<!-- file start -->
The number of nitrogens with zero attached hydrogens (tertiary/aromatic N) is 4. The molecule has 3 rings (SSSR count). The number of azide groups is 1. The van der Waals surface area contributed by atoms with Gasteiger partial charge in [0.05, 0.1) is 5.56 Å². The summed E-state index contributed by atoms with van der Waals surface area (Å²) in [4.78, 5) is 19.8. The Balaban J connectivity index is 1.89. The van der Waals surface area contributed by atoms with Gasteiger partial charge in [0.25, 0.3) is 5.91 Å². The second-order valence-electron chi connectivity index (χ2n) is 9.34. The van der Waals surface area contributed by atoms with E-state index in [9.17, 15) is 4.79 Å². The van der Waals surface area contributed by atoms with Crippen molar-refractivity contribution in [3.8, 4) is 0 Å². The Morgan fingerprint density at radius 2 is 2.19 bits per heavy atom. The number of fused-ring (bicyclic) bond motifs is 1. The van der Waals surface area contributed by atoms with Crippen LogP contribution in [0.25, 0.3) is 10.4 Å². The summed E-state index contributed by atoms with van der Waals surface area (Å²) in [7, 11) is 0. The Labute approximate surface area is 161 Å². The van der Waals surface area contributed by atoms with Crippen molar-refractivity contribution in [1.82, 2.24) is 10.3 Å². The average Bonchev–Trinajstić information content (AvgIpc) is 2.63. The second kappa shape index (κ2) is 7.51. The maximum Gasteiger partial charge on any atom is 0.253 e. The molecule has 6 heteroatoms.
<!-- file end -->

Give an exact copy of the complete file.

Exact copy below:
The number of nitrogens with zero attached hydrogens (tertiary/aromatic N) is 4. The molecule has 3 rings (SSSR count). The number of azide groups is 1. The van der Waals surface area contributed by atoms with Gasteiger partial charge in [0.05, 0.1) is 5.56 Å². The summed E-state index contributed by atoms with van der Waals surface area (Å²) in [4.78, 5) is 19.8. The Balaban J connectivity index is 1.89. The van der Waals surface area contributed by atoms with Gasteiger partial charge in [0.25, 0.3) is 5.91 Å². The second-order valence-electron chi connectivity index (χ2n) is 9.34. The van der Waals surface area contributed by atoms with E-state index in [9.17, 15) is 4.79 Å². The van der Waals surface area contributed by atoms with Crippen molar-refractivity contribution in [3.8, 4) is 0 Å². The Morgan fingerprint density at radius 2 is 2.19 bits per heavy atom. The number of fused-ring (bicyclic) bond motifs is 1. The van der Waals surface area contributed by atoms with Crippen LogP contribution in [0.25, 0.3) is 10.4 Å². The summed E-state index contributed by atoms with van der Waals surface area (Å²) in [7, 11) is 0. The Labute approximate surface area is 161 Å². The van der Waals surface area contributed by atoms with Crippen molar-refractivity contribution in [1.82, 2.24) is 10.3 Å². The average Bonchev–Trinajstić information content (AvgIpc) is 2.63. The second kappa shape index (κ2) is 7.51. The maximum Gasteiger partial charge on any atom is 0.253 e. The molecule has 6 heteroatoms.